Howe Gelb's 32-year-wide catalog stretches on like the Sonora desert that surrounds the protagonist of this LP, his adopted hometown Tucson. The city's border-hopping adobe aesthetic has flavored Gelb's music ever since he moved there from Pennsylvania in the '70s and began morphing into the Thelonious Monk of country rock. Like the jazz eccentric he admires, Gelb's twang is uniquely his own, spontaneous and free-flowing enough to embrace whatever its owner's fecund imagination encounters, just as it does over these 19 country-based songs: Corridos (tear-jerker opener "Wind Blown Waltz") and cumbias ("Carinita"), spaghetti mariachi ("Forever and a Day") and Man-in-Black train shuffles ("Lost Love"), snake-bit country blues ("Mostly Wrong") and Hazelwood/Sinatra duets ("We Don't Play Tonight"), flamenco ("Undiscovered Country") and late-night lounge ("Love Comes Over You").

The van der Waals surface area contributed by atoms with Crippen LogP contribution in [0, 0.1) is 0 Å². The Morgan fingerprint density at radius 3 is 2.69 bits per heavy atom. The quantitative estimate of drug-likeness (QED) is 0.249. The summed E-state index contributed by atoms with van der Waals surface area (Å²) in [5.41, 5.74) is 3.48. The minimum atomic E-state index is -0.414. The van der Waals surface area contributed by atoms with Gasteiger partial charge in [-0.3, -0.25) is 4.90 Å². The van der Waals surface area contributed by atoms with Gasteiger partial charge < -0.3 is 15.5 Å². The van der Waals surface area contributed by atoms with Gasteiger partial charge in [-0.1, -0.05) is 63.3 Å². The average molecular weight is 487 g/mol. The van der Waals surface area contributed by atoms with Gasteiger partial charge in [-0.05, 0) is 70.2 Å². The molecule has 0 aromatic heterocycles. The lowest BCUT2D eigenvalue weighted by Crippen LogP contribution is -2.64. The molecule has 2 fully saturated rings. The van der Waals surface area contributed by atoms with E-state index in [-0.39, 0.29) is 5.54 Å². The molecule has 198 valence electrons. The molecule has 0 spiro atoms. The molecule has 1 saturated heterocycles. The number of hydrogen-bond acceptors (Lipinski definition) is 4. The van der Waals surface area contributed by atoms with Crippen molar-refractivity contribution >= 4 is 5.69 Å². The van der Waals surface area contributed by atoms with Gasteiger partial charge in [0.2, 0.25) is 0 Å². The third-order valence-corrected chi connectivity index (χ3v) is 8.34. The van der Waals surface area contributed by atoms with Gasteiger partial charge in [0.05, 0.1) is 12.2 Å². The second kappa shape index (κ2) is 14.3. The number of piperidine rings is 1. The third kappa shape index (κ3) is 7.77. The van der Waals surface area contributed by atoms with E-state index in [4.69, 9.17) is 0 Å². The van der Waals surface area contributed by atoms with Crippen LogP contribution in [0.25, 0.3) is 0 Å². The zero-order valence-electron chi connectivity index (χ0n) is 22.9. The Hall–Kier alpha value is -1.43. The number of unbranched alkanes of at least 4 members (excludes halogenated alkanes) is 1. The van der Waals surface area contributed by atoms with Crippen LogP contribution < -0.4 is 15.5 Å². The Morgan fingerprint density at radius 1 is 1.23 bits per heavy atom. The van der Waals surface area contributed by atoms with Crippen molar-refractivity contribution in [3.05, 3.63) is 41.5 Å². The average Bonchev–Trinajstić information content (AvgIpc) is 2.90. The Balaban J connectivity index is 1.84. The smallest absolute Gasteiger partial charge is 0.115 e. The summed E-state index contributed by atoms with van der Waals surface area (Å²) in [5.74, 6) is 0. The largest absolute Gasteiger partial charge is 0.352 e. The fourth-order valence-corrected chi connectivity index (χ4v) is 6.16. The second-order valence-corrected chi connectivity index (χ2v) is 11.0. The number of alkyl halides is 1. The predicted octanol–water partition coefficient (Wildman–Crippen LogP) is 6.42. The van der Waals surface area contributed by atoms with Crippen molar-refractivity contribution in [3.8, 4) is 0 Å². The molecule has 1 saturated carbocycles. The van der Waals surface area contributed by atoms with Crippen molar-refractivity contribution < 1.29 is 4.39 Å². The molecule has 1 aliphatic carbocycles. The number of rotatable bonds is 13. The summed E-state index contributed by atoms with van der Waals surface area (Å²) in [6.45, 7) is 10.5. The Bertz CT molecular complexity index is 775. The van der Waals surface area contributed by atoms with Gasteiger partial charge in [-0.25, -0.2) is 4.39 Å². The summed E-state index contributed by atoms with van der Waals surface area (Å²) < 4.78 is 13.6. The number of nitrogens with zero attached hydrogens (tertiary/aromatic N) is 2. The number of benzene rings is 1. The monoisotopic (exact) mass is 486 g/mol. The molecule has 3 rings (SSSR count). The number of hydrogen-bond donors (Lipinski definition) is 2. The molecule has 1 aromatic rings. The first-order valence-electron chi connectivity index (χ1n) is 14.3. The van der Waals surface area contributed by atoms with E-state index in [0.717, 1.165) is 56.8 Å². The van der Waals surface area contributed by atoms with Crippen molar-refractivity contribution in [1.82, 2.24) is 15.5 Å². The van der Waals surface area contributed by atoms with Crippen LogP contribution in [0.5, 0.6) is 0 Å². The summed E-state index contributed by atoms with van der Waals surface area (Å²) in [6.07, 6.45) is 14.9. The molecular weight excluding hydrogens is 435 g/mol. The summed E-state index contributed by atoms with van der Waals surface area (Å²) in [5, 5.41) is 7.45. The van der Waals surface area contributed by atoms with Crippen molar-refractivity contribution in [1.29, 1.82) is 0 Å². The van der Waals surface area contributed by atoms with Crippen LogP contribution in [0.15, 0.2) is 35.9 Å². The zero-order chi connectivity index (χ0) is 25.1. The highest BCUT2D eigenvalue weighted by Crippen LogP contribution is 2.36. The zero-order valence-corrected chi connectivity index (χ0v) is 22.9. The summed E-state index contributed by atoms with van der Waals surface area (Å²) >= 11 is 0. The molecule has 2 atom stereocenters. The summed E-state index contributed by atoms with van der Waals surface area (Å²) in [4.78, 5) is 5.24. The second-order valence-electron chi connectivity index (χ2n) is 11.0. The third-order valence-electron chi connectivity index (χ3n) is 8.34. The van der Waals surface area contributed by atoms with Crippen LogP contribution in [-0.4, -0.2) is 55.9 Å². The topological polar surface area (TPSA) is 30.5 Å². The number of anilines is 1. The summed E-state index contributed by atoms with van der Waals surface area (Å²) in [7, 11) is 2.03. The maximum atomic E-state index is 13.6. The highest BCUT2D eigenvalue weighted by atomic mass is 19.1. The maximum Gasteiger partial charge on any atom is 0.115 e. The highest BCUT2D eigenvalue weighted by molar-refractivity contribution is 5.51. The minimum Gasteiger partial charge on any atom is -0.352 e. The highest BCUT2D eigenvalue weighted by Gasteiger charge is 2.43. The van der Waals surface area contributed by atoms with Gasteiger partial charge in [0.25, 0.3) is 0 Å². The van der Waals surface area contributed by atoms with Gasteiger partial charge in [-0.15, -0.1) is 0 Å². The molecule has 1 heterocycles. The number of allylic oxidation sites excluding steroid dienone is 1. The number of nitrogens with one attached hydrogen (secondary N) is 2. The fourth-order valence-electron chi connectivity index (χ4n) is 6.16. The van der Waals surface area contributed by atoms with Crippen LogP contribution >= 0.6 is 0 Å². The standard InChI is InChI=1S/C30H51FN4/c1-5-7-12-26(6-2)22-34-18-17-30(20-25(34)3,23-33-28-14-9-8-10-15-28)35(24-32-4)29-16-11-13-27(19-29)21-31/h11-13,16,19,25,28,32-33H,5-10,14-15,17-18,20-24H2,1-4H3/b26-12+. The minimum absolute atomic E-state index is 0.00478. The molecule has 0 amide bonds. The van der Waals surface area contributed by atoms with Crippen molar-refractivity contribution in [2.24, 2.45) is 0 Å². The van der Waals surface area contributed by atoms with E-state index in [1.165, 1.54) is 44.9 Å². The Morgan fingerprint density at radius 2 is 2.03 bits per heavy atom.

Thankfully, the music holds our attention much better than the half-baked opera conceit sketched out in the liner notes, which mirrors its author's journey to, and love affair with, Tucson. Gelb interacts here with a cast of dozens (hence the extra "Giant"), which brings judicious variety to the proceedings. There's his core quartet of Danish rockers, cross-generational collaborations with longtime peers like Calexico's John Convertino and Grandaddy's Jason Lytle, and young bucks like Tucson's velvet-voiced Brian Lopez and pedal steel wundermädchen Maggie Björklund. The record sags two-thirds of the way through, but only briefly, as Gelb wisely lets others have their turn at the mic, and kicks up the tempo to finish strong in an LP that easily rivals his career-best, 2000's Chore of Enchantment.